I love what you mentioned in your fist post, there's a whole lot of truth in it and I wouldn't want to picture the community without having experienced the making connections program, most of all the work and support you've put into it all. There is that huge need for supportive and motivated role models within the community, mostly because that clash between north and south societies have caused a lot of harm to the people and the culture in the past that still has influence on it today, and meanwhile while one tries to preserve the other bombards it with its own. Even though the making connections program had provided the community with a strong foundation through youth to preserve, not assimilate but adapt and strengthen themselves as Inuit, but sadly, if you were to look at the community you would still see voids, here and there, lacking the necessary role models.

    That's why I think Programs like making Connections should be looked at as a more long term project, in 5 years, we've made huge strides but it's going to take many more years before all those voids are filled. Programs like these have a huge influence on the developing generations, especially in a small community as it closes gaps by making those connections between youth, elders, the community, those within and the rest of the world.

    One thing I can say for sure though. Crime has dropped drastically within the community over the past 5 year. Instead of dealing with a drunk at the youth center ever 2nd week when I started, now, I've maybe seen 1 or 2 within the last 6 months or so and though there are still many at-risk out there there are more that are stepping up to the plate to be that positive role model and community member.

    The Ice in the Pangnirtung Fiord just washed out today and it's raining right now, but the weather has been beautiful over the weekend!
    Last edited by Eric; 06-18-2013 at 04:04 AM.

  5. #5
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    Thanks for your kind words Eric - and your thoughtful remarks - and the weather update. It is always so exciting when the ice goes out. Even if it does come right back in again every now and then...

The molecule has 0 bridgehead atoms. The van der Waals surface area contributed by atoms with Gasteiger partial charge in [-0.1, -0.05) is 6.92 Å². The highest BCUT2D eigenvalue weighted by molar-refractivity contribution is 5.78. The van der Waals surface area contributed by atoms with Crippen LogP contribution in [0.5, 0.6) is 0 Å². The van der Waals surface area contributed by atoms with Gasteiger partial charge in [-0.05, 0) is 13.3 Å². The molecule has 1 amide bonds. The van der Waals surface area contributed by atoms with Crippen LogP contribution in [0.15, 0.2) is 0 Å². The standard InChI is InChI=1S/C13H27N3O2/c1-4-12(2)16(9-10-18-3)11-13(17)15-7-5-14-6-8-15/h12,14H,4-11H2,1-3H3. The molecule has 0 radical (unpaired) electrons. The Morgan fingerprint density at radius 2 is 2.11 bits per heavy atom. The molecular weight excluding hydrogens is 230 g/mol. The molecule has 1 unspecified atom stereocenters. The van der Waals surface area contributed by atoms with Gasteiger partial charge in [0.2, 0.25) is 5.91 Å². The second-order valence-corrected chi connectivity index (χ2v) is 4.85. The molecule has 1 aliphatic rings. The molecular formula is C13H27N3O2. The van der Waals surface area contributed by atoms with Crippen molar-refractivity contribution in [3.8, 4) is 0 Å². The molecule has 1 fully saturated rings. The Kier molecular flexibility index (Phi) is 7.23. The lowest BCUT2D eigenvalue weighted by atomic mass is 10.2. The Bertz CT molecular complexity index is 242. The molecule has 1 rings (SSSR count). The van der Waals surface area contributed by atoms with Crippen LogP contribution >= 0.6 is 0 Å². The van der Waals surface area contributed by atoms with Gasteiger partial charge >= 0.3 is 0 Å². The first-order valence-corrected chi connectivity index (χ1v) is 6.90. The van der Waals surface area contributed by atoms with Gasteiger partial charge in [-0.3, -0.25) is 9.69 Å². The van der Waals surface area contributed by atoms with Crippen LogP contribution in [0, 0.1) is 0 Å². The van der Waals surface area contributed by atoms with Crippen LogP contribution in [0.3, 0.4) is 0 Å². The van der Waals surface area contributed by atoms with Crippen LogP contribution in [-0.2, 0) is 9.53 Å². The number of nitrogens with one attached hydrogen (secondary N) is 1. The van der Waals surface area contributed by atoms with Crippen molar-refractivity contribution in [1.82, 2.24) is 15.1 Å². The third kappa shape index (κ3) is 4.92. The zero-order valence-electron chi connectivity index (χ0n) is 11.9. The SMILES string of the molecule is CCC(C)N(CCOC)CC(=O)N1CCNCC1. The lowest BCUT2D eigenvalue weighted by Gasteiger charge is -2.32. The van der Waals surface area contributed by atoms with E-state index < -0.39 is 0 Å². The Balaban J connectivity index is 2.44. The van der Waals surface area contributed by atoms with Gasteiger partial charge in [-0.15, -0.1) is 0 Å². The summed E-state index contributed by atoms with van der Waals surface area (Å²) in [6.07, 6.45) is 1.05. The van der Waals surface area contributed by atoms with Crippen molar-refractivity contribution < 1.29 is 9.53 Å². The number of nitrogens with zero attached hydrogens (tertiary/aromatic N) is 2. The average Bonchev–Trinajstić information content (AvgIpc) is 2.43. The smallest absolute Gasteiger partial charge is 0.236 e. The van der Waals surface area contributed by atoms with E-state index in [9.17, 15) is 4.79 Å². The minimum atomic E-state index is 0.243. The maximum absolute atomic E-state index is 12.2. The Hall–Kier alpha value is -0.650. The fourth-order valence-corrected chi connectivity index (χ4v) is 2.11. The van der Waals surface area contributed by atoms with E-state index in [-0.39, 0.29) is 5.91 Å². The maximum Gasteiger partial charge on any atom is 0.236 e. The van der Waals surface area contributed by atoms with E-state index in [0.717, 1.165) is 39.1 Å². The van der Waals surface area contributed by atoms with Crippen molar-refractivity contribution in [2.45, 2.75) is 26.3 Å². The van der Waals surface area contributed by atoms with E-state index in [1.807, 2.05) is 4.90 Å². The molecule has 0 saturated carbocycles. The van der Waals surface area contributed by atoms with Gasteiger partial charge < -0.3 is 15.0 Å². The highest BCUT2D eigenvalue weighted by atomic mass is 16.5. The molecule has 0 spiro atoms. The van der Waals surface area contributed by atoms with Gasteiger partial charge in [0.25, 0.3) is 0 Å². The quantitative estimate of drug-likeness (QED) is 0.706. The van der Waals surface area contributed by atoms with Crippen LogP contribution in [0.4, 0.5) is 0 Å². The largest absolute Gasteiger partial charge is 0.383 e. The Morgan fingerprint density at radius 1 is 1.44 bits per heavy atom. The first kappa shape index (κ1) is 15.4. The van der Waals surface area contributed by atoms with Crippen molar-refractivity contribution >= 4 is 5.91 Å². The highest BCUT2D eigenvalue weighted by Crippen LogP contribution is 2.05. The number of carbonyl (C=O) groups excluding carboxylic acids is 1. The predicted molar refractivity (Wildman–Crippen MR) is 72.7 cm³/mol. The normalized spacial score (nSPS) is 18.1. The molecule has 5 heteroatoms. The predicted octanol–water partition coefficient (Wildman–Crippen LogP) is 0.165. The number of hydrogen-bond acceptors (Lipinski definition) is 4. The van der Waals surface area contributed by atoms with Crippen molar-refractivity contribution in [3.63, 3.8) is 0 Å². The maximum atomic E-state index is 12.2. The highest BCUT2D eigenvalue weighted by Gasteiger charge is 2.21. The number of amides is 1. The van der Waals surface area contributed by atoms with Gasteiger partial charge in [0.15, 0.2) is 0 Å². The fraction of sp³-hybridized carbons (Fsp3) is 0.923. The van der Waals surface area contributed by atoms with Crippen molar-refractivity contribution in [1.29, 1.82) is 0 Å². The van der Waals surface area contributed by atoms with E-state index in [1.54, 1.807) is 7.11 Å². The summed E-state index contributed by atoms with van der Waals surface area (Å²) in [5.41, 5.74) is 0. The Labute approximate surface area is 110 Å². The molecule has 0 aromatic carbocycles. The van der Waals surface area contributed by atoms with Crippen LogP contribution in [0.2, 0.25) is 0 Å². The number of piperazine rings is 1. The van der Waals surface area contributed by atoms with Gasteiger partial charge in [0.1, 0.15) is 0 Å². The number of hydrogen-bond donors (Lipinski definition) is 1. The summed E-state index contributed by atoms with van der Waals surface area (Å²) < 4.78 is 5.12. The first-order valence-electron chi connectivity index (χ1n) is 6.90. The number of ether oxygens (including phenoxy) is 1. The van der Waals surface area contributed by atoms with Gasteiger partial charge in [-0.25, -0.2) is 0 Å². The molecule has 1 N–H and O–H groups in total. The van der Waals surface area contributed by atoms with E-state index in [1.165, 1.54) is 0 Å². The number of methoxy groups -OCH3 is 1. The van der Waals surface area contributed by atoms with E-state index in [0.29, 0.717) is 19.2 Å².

I couldn't agree more about the long term nature of the work Making Connections for Youth is engaged in. I heard a story from a co-worker when I was part of a working group attempting to find better means of keeping young men in school. Apparently an Inuit elder was asked, 'How will we know that we are improving the lives of young men in the community.' The answer, 'When you see that those young men have grown up to be respected elders.' In other words, yes, it takes time... More on that later.
    Chris Heide - Guest moderator for June 17-20.

  6. #6
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    interesting

    Such an interesting way to look at things - very realistic view on life and the time it takes for change to be seen. Thanks for those words Chris!

  7. #7
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    Crime has dropped drastically within the community over the past 5 year. Instead of dealing with a drunk at the youth center ever 2nd week when I started, now, I've maybe seen 1 or 2 within the last 6 months or so and though there are still many at-risk out there there are more that are stepping up to the plate to be that positive role model and community member. Young workers are essential role models. They must be encouraged and celebrated in that.
    Last edited by David; 02-25-2014 at 03:39 PM.

  8. #8
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    This is great news Marceline, and yes your absolutely right, encouragement is important, and acknowledging those young people who work so hard at making change and being positive role models in communities.
    Although the hard work is not always visible immediately it is always noticed, and most times you do see the benefits down the road.